Scientific studies and ongoing monitoring continue to show that flu vaccines are safe for use and offer the best defense modern medicine currently has at its disposal to protect against the flu and its serious complications. These vaccines protect against the three influenza viruses that experts predict will be most common during the upcoming season. The 2011-2012 flu vaccine protects against an influenza A (H3N2) virus, an influenza B virus, and the 2009 H1N1 influenza virus.
The CDC reports that the flu vaccines are safe for pregnant women, that they do not cause miscarriage during pregnancy and can be given during any trimester. However, it is recommended that pregnant women do not use the nasal spray vaccine.
Some people should not get the flu vaccine such as children younger than six months old and anyone who has ever had a severe allergic reaction to a flu vaccine. People with known severe allergic reactions to eggs should consult with a doctor with expertise in the management of allergic conditions before receiving a flu vaccine. And, a history of Guillain-Barré syndrome (GBS) that occurred within six weeks after receiving a flu vaccine is considered to be a precaution for receipt of flu vaccines.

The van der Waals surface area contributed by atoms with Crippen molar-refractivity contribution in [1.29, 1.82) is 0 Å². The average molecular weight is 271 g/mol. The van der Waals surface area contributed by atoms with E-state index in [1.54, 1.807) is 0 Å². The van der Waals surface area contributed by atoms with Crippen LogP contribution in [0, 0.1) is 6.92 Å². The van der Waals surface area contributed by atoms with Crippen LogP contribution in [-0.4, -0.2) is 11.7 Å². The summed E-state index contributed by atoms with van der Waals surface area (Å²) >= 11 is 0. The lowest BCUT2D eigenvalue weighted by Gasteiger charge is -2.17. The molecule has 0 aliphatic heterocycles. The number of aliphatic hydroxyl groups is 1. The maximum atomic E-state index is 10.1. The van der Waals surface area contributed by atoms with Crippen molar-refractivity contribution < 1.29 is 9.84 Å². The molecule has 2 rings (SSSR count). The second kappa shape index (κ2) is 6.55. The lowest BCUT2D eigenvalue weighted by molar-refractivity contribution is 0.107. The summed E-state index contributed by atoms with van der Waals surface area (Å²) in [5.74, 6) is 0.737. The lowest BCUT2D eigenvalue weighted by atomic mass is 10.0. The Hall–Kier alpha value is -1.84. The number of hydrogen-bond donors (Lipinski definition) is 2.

The CDC and FDA are monitoring the safety of 2011-2012 flu vaccines through the Vaccine Adverse Event Reporting System (VAERS). VAERS is the nation's frontline system to detect potential vaccine safety problems. VAERS receives reports from anyone who knows about or has experienced a health problem following flu vaccination. Although VAERS cannot determine if a flu vaccine caused a health problem (or adverse event), the system can detect patterns of potential concern that might require investigation. The CDC also manages the Vaccine Safety Datalink (VSD) Project. The VSD Project contains information on more than nine million people and is used to assess whether certain health outcomes are more likely to occur after flu vaccination than would be expected. VSD also is used to conduct other immunization safety studies when needed, as indicated by medical literature reviews, reports to VAERS, changes in immunization schedules, or the introduction of new vaccines. See the FDA announcement.